January 16, 2014 2:37pm PT by Scott Feinberg
Oscars: Surprise Song Nom 'Alone Yet Not Alone' Riles Up Contenders (Audio)
How did a song few people have heard in a movie nearly no one has seen beat out Taylor Swift, Coldplay, Beyonce and Jay Z for an Oscar nomination?
"I can't figure any of this shit out with the music branch," said someone who missed out on a best original song Oscar nomination this morning at the expense of the song "Alone Yet Not Alone" from the movie of the same name.
In conversations with The Hollywood Reporter, multiple people with songs on the Academy's longlist of 75 qualifying songs have wondered how the Academy's music branch came to nominate a song that has been heard by virtually no one outside the branch from a film that hardly anyone has seen. They also raised questions about the fact that it was written by Bruce Broughton, who served on the Academy's board of governors as a representative of the music branch from 2003 through 2012, when he was termed out.
"I'm sure he has a lot of friends in the branch," one person whose song was snubbed told THR. Another added, "It doesn't really surprise me -- I think it's just the latest example of how true art sometimes is overlooked by those in a position to make decisions about what is paid attention to and what is not -- but it's disheartening to a lot of artists."
Broughton, who was previously nominated for an Oscar 27 years ago for Silverado (1985), was nominated this year for "Alone Yet Not Alone" along with the lyricist, Dennis Spiegel. There is little information available about the film online beyond the facts that it is a drama set in the 18th century, cost $7 million to make, received a limited awards-qualifying release in September and was primarily targeted at the Christian community. The song is apparently performed in the film by Joni Eareckson Tada, a prominent -- and quadriplegic -- Evangelical minister. As of this morning, the film had no reviews listed on RottenTomatoes.com and no box-office figures listed on BoxOfficeMojo.com.
Despite its incredibly low profile, the song was awarded a spot in the best original song category alongside "Ordinary Love" (the song from Mandela: Long Walk to Freedom for which U2 won the best original song Golden Globe), "Happy" (the music and lyrics of which were written by the popular Pharrell Williams, who also performed it in Despicable Me 2), "The Moon Song" (which was written by The Yeah Yeah Yeahs' Karen O and Spike Jonze and features prominently in the best picture Oscar nominee Her) and "Let It Go" (the Idina Menzel ballad that was written by Kristen Anderson-Lopez and Robert Lopez and has propelled the Frozen soundtrack to the top of the charts).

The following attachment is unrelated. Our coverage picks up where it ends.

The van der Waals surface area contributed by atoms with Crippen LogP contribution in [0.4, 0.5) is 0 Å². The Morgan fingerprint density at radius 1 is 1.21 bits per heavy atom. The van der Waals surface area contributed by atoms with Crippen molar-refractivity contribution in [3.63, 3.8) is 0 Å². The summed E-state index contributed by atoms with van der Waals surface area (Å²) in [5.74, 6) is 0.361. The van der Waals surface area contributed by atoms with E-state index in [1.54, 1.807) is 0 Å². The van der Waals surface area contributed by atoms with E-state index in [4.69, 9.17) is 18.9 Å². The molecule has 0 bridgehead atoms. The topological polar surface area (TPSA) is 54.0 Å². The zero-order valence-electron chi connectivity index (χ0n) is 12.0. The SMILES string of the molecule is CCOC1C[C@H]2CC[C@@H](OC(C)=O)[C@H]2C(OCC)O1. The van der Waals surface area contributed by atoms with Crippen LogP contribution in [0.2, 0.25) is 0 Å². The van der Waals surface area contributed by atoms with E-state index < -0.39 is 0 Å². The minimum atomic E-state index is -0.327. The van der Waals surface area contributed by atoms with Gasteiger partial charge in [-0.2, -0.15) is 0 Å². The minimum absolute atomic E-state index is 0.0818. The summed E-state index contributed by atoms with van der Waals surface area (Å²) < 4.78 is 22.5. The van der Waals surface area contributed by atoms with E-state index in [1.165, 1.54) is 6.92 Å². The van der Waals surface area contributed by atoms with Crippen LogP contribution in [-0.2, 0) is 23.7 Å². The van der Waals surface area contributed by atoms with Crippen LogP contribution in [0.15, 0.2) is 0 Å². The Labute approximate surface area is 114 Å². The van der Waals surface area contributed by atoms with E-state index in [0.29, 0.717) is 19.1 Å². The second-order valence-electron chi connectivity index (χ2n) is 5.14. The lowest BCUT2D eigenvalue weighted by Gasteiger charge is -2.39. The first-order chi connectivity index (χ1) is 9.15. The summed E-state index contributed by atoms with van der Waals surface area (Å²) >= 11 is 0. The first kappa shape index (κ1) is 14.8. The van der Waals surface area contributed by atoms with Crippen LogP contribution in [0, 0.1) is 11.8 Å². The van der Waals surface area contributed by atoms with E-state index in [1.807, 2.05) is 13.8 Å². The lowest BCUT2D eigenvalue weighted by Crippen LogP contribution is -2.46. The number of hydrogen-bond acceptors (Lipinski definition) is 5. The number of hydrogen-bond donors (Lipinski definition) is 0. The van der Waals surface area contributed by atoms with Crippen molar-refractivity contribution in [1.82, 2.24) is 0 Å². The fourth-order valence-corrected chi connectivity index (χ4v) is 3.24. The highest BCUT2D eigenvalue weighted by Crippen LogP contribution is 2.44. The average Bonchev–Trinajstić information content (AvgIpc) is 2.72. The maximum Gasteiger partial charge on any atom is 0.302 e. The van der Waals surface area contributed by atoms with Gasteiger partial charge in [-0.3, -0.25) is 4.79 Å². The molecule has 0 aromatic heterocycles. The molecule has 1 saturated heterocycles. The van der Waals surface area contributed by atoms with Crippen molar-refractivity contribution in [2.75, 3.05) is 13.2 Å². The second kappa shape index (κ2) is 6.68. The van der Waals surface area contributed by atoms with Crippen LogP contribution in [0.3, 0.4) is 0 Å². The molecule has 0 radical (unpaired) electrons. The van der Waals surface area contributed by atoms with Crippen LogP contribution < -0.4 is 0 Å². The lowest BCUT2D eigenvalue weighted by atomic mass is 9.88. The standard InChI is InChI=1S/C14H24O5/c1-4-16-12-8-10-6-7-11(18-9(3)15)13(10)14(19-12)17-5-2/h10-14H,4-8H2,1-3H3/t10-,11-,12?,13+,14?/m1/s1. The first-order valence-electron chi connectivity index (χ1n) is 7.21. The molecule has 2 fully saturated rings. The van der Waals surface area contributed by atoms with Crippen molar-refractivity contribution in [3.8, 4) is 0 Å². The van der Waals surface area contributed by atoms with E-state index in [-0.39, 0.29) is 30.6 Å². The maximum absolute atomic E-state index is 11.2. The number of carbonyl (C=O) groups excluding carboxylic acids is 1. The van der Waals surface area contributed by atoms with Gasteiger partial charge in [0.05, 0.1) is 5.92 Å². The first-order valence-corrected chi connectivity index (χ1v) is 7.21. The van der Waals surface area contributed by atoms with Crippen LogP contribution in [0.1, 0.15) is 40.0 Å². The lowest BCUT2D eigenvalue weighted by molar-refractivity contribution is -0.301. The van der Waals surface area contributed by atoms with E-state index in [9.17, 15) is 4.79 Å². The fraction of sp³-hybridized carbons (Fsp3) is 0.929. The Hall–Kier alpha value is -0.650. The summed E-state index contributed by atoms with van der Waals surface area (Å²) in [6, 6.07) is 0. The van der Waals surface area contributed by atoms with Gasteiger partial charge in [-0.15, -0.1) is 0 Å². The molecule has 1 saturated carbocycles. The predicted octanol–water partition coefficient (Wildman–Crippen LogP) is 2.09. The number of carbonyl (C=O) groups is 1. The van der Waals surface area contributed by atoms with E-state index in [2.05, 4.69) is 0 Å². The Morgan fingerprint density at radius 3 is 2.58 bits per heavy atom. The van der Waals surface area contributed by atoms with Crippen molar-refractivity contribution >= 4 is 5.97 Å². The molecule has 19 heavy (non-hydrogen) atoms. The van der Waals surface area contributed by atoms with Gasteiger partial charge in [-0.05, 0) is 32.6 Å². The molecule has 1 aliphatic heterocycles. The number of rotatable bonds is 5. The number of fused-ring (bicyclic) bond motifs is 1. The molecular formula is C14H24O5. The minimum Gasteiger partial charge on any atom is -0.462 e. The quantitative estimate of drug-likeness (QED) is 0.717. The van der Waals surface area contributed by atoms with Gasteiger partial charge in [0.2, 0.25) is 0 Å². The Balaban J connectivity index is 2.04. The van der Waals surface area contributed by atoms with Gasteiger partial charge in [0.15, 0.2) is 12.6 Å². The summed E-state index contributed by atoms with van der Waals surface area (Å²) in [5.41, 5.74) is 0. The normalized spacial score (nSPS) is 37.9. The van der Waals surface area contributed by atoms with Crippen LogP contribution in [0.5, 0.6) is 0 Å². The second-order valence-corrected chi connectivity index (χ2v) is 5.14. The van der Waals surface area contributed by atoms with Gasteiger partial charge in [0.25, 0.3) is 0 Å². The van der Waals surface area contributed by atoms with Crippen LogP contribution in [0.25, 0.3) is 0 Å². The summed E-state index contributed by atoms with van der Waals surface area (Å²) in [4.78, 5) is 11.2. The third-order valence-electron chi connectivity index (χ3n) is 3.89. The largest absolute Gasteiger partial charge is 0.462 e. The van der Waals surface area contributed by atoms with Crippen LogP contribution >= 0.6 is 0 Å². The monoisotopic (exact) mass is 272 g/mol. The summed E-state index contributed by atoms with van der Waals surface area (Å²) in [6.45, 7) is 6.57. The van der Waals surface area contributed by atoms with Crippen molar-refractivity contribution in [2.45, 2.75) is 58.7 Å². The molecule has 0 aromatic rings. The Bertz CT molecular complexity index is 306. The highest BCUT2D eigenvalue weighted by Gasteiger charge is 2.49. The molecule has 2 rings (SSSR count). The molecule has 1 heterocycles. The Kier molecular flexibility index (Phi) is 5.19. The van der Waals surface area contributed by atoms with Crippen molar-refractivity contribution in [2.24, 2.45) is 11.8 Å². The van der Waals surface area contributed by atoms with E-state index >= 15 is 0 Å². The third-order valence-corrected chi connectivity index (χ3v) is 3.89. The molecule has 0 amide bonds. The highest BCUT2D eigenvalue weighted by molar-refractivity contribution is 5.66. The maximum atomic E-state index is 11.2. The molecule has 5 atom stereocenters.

The best original song Oscar nominations were determined by the 240 voting members of the Academy's music branch, who received DVDs from the Academy featuring clips of no more than three minutes each that show footage of how each longlisted song was used in its film.
It is difficult to understand why "Alone Yet Not Alone" snagged an Oscar nomination over more acclaimed and high-profile competitors on the Academy's longlist of 75 such as "Atlas" (performed by Coldplay for The Hunger Games: Catching Fire) and "Sweeter Than Fiction" (performed by Swift for One Chance), both of which were nominated for Golden Globes, or "I See Fire" (performed by Ed Sheeran in The Hobbit: The Desolation of Smaug), "So You Know What It's Like" (performed by Keith Stanfield in Short Term 12), "Young and Beautiful" (performed by Lana Del Rey in The Great Gatsby), "Unfinished Songs" (music and lyrics by six-time best original song Oscar nominee Diane Warren and performed by Terence Stamp in Unfinished Song), "You and I Ain't Nothin' No More" (performed by Gladys Knight and Lenny Kravitz in Lee Daniels' The Butler), "Last Mile Home" (performed by Kings of Leon in August: Osage County), "100$ Bill" (performed by Jay Z in The Great Gatsby), "Rise Up" (performed by Beyonce in Epic) and "We Both Know" (performed by Colbie Caillat and Gavin DeGraw in Safe Haven) and "Cut Me Some Slack" (performed by Paul McCartney and the surviving members of Nirvana in Sound City).
It is not uncommon for members of the Academy's board of governors to receive Oscar nominations -- Kathryn Bigelow, a governor for the directors branch, scored one last year for Zero Dark Thirty, and Tom Hanks, a governor for the actors branch, was widely expected to earn at least one nomination this year, although that did not happen.
This is not the only funny business that has taken place in the best original song competition this year. Back in December, a member of the Academy's music branch reported receiving "an anonymous envelope" containing an article, made to look like it was from Variety, that suggested that Del Ray's "Young and Beautiful" had been disqualified from the contest due to a release date technicality. The claim was false and its source was never found.